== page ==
Cicada Season: Pandemic, Faith, and Apocalypse
An essay by Jessica Ripka
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Jessica Ripka is a writer I’ve known and admired for a long time. We met at the Tin House writer’s workshop in 2015, when we bonded over our similar Evangelical upbringing in chaotic families. This year, as Americans have declared the end of the pandemic, Jessica’s brother-in-law and sister both died, if not from the disease itself, from the misinformation that is incubating the disease in our country. And I’ve watched as Jessica took temporary custody of her sister’s children and has struggled to come to terms with faith, loss, and the apocalypse. I invited her to write an essay about it all. You can donate to her GoFundMe for her nieces and nephew here.
This past Christmas, my brother-in-law died unexpectedly in his own bed. He was only fifty-one and never let on to being unwell in a significant way. On a Monday less than six months later, his wife—my sister—died, too. A week after her death, I turned forty. And a week after that, my life as an unwed, childless woman in Los Angeles changed course forever as I stood in a courthouse in Carroll County, Maryland, gaining emergency temporary custody of their three children.
The day I am writing this is another Monday, eight weeks later. It’s 7:30 in the morning, the sky a gray sheet outside my window. Smoke seeps like an oil spill across the country, an unwelcome guest from my beloved West Coast to this cheap hotel room in Maryland, close to where my sister and I grew up. Her daughters, ages six and nine, are a Vermeer painting of softly lit bed sheets and blankets; the eleven-year-old son a dark green mountain under his sleeping bag on a camping cot in the corner. I need to part the curtains and let the chalky light wake them, but who wants to wake up to so much gray and ash with no chance of playgrounds? Each day feels like a fast-moving weather system of unpredictability and bad news. A climate change of emotions.
No one died of COVID, by the way, in case you’re wondering. The death certificates still list “pending” under Cause and it could take months to finalize. The officer on the scene of my brother-in-law’s death recognized clear signs of diabetic shock, while my sister was apparently paralyzed for days only to eventually stop breathing. The house was in total disarray when I arrived this past June. The Christmas tree was still up and a house cat strained to unchain itself from a large cat condo.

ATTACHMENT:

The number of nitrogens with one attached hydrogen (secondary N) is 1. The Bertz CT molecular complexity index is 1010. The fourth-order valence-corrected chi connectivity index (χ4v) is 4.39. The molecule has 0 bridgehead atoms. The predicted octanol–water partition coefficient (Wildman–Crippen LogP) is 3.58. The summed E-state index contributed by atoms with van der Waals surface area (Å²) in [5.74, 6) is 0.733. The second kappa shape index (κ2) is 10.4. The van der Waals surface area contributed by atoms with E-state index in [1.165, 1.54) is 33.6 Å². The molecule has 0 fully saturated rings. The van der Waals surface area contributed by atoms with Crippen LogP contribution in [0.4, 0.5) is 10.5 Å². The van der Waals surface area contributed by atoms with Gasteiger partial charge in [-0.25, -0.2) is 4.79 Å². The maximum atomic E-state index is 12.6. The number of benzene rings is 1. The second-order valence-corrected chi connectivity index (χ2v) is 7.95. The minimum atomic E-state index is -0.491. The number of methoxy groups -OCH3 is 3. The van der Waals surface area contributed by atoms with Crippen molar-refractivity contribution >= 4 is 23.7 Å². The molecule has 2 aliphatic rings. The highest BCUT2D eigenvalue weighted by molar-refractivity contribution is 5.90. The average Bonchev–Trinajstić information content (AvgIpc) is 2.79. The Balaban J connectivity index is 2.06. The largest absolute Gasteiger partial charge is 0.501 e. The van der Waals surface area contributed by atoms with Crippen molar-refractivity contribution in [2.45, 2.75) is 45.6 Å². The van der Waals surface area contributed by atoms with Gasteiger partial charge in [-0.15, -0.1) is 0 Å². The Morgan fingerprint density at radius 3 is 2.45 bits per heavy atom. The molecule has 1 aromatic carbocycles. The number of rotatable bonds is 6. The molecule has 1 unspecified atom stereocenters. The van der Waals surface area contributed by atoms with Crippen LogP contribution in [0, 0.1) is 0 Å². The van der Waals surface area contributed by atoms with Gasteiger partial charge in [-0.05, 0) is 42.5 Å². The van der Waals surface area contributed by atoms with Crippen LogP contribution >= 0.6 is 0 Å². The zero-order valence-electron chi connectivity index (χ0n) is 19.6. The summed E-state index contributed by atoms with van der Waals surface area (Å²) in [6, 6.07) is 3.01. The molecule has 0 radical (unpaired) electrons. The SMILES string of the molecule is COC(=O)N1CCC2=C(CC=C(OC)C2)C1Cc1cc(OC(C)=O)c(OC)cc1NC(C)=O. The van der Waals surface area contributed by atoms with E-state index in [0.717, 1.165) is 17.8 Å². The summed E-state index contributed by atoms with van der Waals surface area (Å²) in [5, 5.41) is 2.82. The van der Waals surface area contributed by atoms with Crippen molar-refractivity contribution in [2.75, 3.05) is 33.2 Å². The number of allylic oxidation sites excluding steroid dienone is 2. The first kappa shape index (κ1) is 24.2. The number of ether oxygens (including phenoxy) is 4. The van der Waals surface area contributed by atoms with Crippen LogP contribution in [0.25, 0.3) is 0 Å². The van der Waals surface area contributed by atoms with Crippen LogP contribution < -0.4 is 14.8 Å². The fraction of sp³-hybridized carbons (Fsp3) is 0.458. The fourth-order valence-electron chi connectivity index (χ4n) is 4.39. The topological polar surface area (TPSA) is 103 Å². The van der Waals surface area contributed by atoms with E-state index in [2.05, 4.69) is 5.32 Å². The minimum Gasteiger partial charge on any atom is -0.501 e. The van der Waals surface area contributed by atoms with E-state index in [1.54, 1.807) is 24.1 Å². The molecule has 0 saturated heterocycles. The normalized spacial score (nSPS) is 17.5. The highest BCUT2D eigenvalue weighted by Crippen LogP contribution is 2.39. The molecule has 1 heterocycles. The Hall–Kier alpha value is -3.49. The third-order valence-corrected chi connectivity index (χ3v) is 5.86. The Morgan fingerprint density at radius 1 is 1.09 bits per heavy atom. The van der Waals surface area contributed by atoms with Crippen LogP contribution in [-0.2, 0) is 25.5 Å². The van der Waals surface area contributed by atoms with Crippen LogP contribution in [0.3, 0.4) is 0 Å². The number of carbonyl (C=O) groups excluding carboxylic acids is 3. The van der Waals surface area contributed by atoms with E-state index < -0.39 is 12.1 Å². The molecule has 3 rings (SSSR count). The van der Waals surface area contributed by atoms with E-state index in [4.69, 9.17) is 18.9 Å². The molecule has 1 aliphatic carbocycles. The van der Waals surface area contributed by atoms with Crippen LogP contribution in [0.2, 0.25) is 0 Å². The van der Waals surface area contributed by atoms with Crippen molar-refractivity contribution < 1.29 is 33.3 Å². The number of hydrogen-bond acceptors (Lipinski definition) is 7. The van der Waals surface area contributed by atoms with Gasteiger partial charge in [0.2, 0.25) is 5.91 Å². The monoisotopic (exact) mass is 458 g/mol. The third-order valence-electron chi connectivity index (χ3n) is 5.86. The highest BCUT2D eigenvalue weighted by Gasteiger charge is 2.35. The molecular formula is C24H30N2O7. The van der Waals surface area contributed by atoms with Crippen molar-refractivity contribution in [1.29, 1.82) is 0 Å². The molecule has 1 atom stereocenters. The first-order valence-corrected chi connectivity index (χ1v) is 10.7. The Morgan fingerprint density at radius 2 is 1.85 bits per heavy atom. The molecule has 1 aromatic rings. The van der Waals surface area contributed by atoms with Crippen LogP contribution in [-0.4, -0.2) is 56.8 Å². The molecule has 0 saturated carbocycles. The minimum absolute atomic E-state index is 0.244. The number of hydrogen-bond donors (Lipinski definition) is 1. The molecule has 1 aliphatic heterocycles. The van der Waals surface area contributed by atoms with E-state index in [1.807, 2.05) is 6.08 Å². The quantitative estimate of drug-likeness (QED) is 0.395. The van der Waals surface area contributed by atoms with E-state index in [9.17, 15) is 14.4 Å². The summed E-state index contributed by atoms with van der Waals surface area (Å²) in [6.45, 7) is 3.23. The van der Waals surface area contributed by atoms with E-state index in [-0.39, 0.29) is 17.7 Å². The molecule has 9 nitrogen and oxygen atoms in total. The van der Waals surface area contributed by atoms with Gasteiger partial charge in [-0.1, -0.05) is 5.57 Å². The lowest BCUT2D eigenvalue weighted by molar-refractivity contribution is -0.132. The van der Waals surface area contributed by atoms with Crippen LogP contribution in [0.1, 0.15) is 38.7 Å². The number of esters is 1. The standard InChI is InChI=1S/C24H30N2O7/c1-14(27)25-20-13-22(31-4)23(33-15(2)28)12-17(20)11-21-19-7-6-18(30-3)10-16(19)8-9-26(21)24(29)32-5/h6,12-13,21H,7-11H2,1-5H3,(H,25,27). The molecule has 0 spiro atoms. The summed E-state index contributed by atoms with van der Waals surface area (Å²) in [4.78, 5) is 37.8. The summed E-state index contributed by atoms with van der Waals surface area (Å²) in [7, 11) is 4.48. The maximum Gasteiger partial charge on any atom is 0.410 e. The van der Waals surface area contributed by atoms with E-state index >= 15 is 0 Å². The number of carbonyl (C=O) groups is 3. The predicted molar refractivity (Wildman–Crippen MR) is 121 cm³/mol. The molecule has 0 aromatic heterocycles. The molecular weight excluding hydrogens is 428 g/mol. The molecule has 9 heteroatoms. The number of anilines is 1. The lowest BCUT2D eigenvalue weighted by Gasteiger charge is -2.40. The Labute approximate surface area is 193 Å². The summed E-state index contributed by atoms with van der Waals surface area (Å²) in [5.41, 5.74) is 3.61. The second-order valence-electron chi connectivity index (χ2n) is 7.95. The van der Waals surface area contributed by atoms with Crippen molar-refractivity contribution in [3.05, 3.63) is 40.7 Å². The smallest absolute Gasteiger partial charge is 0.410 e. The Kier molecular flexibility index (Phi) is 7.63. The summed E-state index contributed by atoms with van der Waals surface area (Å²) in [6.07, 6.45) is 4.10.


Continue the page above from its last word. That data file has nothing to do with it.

“Get the children to a doctor as soon as you can,” an officer begged me in my sister’s front yard as my mom and I packed up the kids so they wouldn’t be taken by the state.
Uninsured for more than five years and living in abject poverty, my sister relied on miraculous healing and homeopathic remedies for medical care. She blamed Obama for everything else. The kids told me about my sister’s reluctant decision to go to an ER but refusal to wear the mandated mask upon arrival. She went home instead, not knowing she had less than two weeks to live.
“I can tell God doesn’t want us to wear masks,” the nine-year-old told me recently in the car. “Because He rewarded Mommy with heaven for not wearing hers.”
I was driving straight into the sunlight when she said this and didn’t know exactly what to say next. I still don’t.
“The body has all it needs to fend off infection!” is a mantra the kids still proclaim to me regularly while jumping between the hotel beds, a belief echoed throughout the pages of my sister’s journals. They argue with me about the nonexistence of the coronavirus, the dark plot to control America through vaccines, the ineffectiveness of masks. Their fundamentalist faith is still taking shape, but the talking points are already in place. When their father died, my sister had them all try to raise him from the dead for a full twelve hours before calling the authorities. Then when she fell ill, she reached out to a place called Divine Healing Institute, asking for prayer. Her very last email was to them confirming she was “in the midst of miraculous improvement.” Four days later she was gone. The deaths haven’t cast any doubt in the children’s minds about what they believe, though. If anything, they’re digging their heels in even more. I’ve spent the entire pandemic painstakingly avoiding people like this. Now I am legally bound to parenting them.
“I suspect this will be a years-long conversation for us,” the eleven-year-old told me at dinner the other night, eyes narrow and suspicious after the topic of immunizations came up.